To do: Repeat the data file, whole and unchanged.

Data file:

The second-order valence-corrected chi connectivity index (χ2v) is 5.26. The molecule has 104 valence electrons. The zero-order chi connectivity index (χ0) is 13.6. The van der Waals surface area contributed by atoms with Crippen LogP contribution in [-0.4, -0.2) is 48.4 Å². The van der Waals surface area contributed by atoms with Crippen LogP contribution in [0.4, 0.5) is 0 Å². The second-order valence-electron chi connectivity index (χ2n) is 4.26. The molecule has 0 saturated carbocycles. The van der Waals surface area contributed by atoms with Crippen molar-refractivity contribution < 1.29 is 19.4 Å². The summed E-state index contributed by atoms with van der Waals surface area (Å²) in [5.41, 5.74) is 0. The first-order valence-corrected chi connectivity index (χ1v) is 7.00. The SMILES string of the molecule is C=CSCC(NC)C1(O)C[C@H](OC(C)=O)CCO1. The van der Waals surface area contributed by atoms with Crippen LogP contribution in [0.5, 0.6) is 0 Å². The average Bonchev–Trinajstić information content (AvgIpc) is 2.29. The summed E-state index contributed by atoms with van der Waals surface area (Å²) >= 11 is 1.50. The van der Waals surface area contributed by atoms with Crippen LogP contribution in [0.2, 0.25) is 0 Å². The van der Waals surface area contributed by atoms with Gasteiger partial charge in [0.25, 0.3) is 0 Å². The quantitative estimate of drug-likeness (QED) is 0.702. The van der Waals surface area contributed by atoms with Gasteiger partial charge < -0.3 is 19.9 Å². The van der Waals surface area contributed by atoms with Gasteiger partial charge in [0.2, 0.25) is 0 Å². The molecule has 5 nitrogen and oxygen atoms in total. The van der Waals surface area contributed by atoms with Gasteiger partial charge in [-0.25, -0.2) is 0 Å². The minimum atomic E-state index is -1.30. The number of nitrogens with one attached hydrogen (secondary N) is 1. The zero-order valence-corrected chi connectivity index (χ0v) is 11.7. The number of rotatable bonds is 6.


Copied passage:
The second-order valence-corrected chi connectivity index (χ2v) is 5.26. The molecule has 104 valence electrons. The zero-order chi connectivity index (χ0) is 13.6. The van der Waals surface area contributed by atoms with Crippen LogP contribution in [-0.4, -0.2) is 48.4 Å². The van der Waals surface area contributed by atoms with Crippen LogP contribution in [0.4, 0.5) is 0 Å². The second-order valence-electron chi connectivity index (χ2n) is 4.26. The molecule has 0 saturated carbocycles. The van der Waals surface area contributed by atoms with Crippen molar-refractivity contribution < 1.29 is 19.4 Å². The summed E-state index contributed by atoms with van der Waals surface area (Å²) in [5.41, 5.74) is 0. The first-order valence-corrected chi connectivity index (χ1v) is 7.00. The SMILES string of the molecule is C=CSCC(NC)C1(O)C[C@H](OC(C)=O)CCO1. The van der Waals surface area contributed by atoms with Crippen LogP contribution in [0.5, 0.6) is 0 Å². The average Bonchev–Trinajstić information content (AvgIpc) is 2.29. The summed E-state index contributed by atoms with van der Waals surface area (Å²) >= 11 is 1.50. The van der Waals surface area contributed by atoms with Crippen LogP contribution in [0.2, 0.25) is 0 Å². The van der Waals surface area contributed by atoms with Gasteiger partial charge in [0.25, 0.3) is 0 Å². The quantitative estimate of drug-likeness (QED) is 0.702. The van der Waals surface area contributed by atoms with Gasteiger partial charge < -0.3 is 19.9 Å². The van der Waals surface area contributed by atoms with Gasteiger partial charge in [0.2, 0.25) is 0 Å². The molecule has 5 nitrogen and oxygen atoms in total. The van der Waals surface area contributed by atoms with Gasteiger partial charge in [-0.25, -0.2) is 0 Å². The minimum atomic E-state index is -1.30. The number of nitrogens with one attached hydrogen (secondary N) is 1. The zero-order valence-corrected chi connectivity index (χ0v) is 11.7. The number of rotatable bonds is 6.